At this point we’d like to remind you that “normal people take it in stride” when they lose policy debates; “even if they’re angry and bitter . . . they don’t cry persecution, compare their critics to Nazis.” But “the rich are different from you and me.”
Well, from you anyway.
Before we leave the subject, let us return to Perkins’s concluding question: “Is . . . ‘progressive’ radicalism unthinkable now?” “Unthinkable” is a word with some nuance; Merriam-Webster‘s definition amounts to three different meanings: “impossible to imagine or believe : too bad or shocking to be thought of.”
Back in 2010, this columnist found it impossible to believe that massive political vandalism, never mind violence, was about to break out. But obviously it was not impossible to imagine. Among mainstream liberal commentators, Rich and Avlon were far from alone in imagining it. And assuming Avlon’s militia leader was on the level–that he wasn’t some kid or left-winger pulling a prank–at least some on the fringes of the right entertained the same fantasy but were at best equivocal as to whether it was “bad or shocking.”
Here’s a similar fantasy on the left, published by the Puffington Host just this past Saturday:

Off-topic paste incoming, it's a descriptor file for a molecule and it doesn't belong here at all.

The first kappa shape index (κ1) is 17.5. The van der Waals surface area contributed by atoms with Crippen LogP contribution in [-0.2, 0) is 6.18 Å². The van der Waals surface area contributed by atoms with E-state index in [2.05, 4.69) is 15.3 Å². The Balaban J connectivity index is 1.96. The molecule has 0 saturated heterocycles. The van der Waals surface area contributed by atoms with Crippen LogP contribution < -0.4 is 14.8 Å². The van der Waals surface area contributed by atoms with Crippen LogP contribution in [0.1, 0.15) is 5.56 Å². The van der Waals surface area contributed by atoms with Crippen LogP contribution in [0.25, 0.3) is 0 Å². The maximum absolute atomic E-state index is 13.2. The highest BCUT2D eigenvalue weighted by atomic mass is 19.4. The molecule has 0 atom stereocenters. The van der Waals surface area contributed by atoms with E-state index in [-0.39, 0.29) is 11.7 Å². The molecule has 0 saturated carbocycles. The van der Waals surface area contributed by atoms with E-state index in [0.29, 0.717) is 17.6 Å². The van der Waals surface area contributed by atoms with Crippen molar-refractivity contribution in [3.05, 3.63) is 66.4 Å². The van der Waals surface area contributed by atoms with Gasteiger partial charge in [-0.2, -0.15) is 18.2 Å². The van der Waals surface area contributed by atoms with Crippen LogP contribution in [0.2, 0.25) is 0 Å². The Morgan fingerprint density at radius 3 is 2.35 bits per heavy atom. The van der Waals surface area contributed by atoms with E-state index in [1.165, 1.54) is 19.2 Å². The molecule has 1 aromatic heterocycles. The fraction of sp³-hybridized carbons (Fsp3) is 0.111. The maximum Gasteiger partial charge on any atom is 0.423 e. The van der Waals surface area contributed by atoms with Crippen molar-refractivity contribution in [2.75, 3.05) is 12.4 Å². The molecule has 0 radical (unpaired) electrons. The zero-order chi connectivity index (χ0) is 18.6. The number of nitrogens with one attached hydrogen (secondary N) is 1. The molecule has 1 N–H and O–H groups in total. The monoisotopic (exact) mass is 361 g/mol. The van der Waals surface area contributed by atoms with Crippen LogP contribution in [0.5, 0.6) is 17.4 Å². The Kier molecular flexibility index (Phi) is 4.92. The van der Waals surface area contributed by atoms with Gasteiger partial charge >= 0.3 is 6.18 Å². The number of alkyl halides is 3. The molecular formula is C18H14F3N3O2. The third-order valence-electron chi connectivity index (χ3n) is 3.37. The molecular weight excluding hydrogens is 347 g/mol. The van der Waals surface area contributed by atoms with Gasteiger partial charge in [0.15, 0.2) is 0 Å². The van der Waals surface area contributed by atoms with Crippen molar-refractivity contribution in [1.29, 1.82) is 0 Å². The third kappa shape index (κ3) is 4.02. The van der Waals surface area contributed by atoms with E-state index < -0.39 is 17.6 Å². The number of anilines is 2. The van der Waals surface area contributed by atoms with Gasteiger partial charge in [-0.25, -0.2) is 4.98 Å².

People ask me all the time why we don’t have a revolution in America, or at least a major wave of reform similar to that of the Progressive Era or the New Deal or the Great Society. . . .
At some point, working people, students, and the broad public will have had enough. They will reclaim our economy and our democracy. This has been the central lesson of American history.
Reform is less risky than revolution, but the longer we wait the more likely it will be the latter.
The language is daintier than that of Avlon’s militia leader, but the similarity is unmistakable: Both men crave ideological victory and openly entertain fantasies of violence should it fail to materialize.
No, we’re not worried that Robert Reich is actually going to lead a violent revolution. That, too, he has in common with Avlon’s militia leader. But note that Reich is, at least by the left’s standards, a respectable, mainstream figure–formerly a cabinet secretary, now a professor at prestigious UC Berkeley and sometimes a contributor to the New York Times.
The left’s revolutionary fantasists, to a far greater extent than the right’s, occupy positions of real influence, and perhaps also power. That would seem to justify at least a modicum of worry.